A Century After the Russian Revolution, Will Putin Bury Lenin?

So reads the headline of an article published at Royal Russia last week. Here are some choice excerpts:

The embalmed corpse of Vladimir Lenin, whose seizure of power following the Bolshevik Revolution sealed the fate of the Romanov dynasty and ushered in more than 70 years of communist rule, lies on view in a squat stone mausoleum just outside the Kremlin walls.

Amid intermittent calls from Russians to put Lenin in the ground, Putin — who is often described as pragmatic — may have been weighing the possibility for years. And 2017, the centenary of the revolution, would seem like the time to do it.

For one thing, burying Lenin could drive home the message that revolution is bad.

He criticized Lenin last January, accusing him of planting a “time bomb” beneath the state and sharply denouncing brutal repressions by the Bolshevik government. Putin went further when he denounced Lenin and his government for brutally executing Russia’s last Emperor along with all his family and servants. “Why did they kill Dr. Botkin, why did they kill the servants, people of proletarian origin by and large? What for? Just for the sake of concealing a crime,” Putin said during a meeting with pro-Kremlin activists.

Others have gone further. Natalia Poklonskaya, a Russian lawmaker and former prosecutor in the Russian-imposed government of Crimea, lumped Lenin together with Hitler and Mao Zedong as “monsters” of the 20th century. And ultranationalist Zhirinovsky has called for Moscow’s Leninsky Prospekt — Lenin Avenue — to be renamed after Ivan the Terrible.

In a reference to the Bolshevik Revolution during his state-of-the-nation address on December 1, Putin said that coups invariably lead to “the loss of human life, casualties, economic decline, and misery.” He warned against “speculating on tragedies that occurred in nearly every Russian family” as a result of the revolution — a warning, at least in part, not to try anything like it again.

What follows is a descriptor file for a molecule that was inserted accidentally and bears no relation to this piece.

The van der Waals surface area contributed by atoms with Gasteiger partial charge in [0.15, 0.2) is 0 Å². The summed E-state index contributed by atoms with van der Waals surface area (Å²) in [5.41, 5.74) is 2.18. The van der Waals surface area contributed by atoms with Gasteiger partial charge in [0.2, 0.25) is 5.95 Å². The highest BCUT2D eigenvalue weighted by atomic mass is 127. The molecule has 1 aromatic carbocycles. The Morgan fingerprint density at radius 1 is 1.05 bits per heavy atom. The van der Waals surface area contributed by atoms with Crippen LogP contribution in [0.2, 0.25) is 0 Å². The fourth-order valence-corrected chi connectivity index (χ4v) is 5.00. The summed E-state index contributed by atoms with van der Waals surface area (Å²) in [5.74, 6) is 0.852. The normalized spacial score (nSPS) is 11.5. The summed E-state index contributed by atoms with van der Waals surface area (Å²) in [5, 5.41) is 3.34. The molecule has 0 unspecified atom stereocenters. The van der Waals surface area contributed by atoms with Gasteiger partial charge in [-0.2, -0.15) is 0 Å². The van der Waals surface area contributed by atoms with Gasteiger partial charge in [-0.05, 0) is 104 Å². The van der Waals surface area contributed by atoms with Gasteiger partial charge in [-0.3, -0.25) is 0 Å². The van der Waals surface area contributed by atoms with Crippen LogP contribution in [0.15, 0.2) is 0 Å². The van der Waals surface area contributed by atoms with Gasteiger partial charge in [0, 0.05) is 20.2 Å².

There’s more to the article, so you can go read it if you want. Also note that the reference of Natalia Poklonskaya lumping Lenin with Hitler and Mao was discussed on this very blog last year.

As for my personal opinion, Lenin’s burial is long overdue. I’ve despised the man for years. They should cremate him and scatter his ashes in an undisclosed location as was done to Hitler’s body after his suicide in 1945. If that was good enough for Hitler’s remains, it’s good enough for Lenin’s.

(Do I think this is going to happen? Honestly, no. But I can hope!)

I Passed My Exam!

Dear readers, I am back. I hadn’t intended to take a week off from blogging, but something came up. I registered to take part two (out of three) of a professional certification exam back in August. The registration is valid for six months, during which time you have to schedule and take the exam, or else forfeit the exam fee.

I’d been putting off studying, but at the end of last year, I finally started on it since I realized my registration window was running out. After I started getting most of the questions right, I knew I had to register.

So I logged into the testing system to schedule my time and saw there weren’t many good slots left. There were some very late ones this week and some decent ones in mid-February, but I didn’t want to wait until then. On Wednesday night, I registered for the one remaining Thursday slot. I think that’s the most last-minute planning ever. Since our department at work really wants all of us to get this certification, I was allowed to take a day off to study and take the exam on Thursday. And I passed! Seriously, I was a bit surprised. I had studied, but some of the questions were really hard. There were quite a few that I could narrow the answer choices down to two possible answers, but I wasn’t sure which was correct.